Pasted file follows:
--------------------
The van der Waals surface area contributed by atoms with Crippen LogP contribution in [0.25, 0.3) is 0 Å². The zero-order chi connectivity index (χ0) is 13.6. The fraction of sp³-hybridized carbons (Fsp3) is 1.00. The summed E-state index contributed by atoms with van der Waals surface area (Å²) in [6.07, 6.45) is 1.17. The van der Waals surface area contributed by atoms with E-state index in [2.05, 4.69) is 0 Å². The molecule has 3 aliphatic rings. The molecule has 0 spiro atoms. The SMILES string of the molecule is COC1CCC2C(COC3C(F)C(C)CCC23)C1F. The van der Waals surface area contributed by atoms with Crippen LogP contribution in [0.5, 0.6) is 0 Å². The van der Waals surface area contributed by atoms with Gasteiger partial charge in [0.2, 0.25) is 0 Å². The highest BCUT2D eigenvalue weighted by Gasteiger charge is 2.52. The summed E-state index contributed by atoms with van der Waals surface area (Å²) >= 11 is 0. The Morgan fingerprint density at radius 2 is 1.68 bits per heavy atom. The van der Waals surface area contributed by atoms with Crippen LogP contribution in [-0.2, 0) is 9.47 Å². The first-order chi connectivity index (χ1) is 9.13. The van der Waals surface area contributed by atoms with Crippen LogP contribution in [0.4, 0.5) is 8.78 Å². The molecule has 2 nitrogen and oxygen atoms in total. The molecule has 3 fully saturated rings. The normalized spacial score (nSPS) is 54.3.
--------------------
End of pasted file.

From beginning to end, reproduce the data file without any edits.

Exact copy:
The van der Waals surface area contributed by atoms with Crippen LogP contribution in [0.25, 0.3) is 0 Å². The zero-order chi connectivity index (χ0) is 13.6. The fraction of sp³-hybridized carbons (Fsp3) is 1.00. The summed E-state index contributed by atoms with van der Waals surface area (Å²) in [6.07, 6.45) is 1.17. The van der Waals surface area contributed by atoms with E-state index in [2.05, 4.69) is 0 Å². The molecule has 3 aliphatic rings. The molecule has 0 spiro atoms. The SMILES string of the molecule is COC1CCC2C(COC3C(F)C(C)CCC23)C1F. The van der Waals surface area contributed by atoms with Crippen LogP contribution in [0.5, 0.6) is 0 Å². The van der Waals surface area contributed by atoms with Gasteiger partial charge in [0.2, 0.25) is 0 Å². The highest BCUT2D eigenvalue weighted by Gasteiger charge is 2.52. The summed E-state index contributed by atoms with van der Waals surface area (Å²) >= 11 is 0. The Morgan fingerprint density at radius 2 is 1.68 bits per heavy atom. The van der Waals surface area contributed by atoms with Crippen LogP contribution in [-0.2, 0) is 9.47 Å². The first-order chi connectivity index (χ1) is 9.13. The van der Waals surface area contributed by atoms with Crippen LogP contribution in [0.4, 0.5) is 8.78 Å². The molecule has 2 nitrogen and oxygen atoms in total. The molecule has 3 fully saturated rings. The normalized spacial score (nSPS) is 54.3.